Instrument cluster runs in a virtual machine

Instrument cluster runs in a virtual machine
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At the 7th Annual Connected Car Conference in Detroit (USA), embedded software vendor OpenSynergy (Berlin) is demonstrating a virtual instrument cluster running on the COQOS SDK hypervisor from embedded software vendor OpenSynergy. The virtual instrument cluster has been contributed by HMI expert Rightware (Munich, Germany) and is based on the latter’s Kanzi user interface software.
By Christoph Hammerschmidt


This new approach has been realized by integrating the 3D instrument cluster, developed by Rightware with the Kanzi UI development tool, into a virtualized Linux guest in one of the VMs created by the COQOS Hypervisor. Some elements of the instrument cluster are safety-critical and require qualification up to ASIL-B, such as warnings information for failure of airbags, brakes, ABS, or engine. OpenSynergy has integrated a Linux subsystem in a second VM on COQOS Hypervisor. It is used to render all graphical elements for the instrument cluster, including the safety-critical tell tales. An RTOS subsystem also running in this VM is used to independently run and verify the safety-critical subset of the graphical elements rendered by Kanzi on Linux.

The COQOS hypervisor integrates 
Linux and RTOS on a single platform

COQOS SDK is OpenSynergy’s product family that provides virtualization for the car. At the core is the COQOS Hypervisor that has been built to meet the specific requirements of demanding automotive applications. The Hypervisor creates virtual machines (VMs) that can host multipurpose operating systems, such as Linux, and real-time operating systems. This makes it possible to run functions with different requirements on real-time behavior and functional safety on a single SoC (System-on-Chip). COQOS Hypervisor also prevents interferences between the virtual machines and provides controlled communication between them. The virtual machines provides an additional layer of protection against malicious attacks.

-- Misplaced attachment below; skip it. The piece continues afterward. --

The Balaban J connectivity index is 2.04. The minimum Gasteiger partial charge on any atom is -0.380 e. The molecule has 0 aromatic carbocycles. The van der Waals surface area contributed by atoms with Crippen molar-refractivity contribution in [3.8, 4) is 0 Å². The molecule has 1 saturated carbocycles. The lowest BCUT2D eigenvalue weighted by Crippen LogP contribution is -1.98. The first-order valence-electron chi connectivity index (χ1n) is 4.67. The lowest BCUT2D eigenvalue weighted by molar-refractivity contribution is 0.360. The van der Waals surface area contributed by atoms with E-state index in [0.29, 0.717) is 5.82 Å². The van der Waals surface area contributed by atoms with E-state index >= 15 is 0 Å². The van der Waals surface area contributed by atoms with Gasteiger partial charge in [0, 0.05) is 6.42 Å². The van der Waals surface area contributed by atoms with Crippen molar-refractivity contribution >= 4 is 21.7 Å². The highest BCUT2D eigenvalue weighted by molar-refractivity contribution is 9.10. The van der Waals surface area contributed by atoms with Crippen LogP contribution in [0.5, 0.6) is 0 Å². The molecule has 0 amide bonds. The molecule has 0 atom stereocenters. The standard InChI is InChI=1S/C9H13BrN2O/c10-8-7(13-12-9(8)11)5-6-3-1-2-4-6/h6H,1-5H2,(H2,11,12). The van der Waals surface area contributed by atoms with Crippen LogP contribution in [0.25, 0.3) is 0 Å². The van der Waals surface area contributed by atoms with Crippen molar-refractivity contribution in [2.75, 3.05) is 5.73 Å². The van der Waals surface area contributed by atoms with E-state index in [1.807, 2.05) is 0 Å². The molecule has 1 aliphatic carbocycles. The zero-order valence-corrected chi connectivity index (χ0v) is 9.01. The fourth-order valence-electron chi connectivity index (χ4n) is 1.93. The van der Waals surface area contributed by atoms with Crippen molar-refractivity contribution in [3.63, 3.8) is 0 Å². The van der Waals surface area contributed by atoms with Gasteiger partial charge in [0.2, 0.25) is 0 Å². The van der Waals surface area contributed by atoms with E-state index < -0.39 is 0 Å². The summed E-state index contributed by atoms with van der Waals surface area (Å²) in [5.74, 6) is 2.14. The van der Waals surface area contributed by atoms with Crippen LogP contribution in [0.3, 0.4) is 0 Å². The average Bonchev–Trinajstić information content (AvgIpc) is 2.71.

By separating the instrument cluster software and the guard mechanism into different VMs, this safety feature is protected from interference. In case of any software failure in the VM running the instrument cluster, the guard mechanism would activate near-immediate recovery of the instrument cluster.

 “Automotive safety is a critical topic in the steady transition to a digital in-car user experience,” said Derek Sellin, Marketing Director, Rightware. “We are delighted to see OpenSynergy, an innovative Kanzi Technology Partner, introduce functional safety into the automotive Linux environment. This will allow our joint customers to design for safety while developing stunning digital instrument clusters with Kanzi.”

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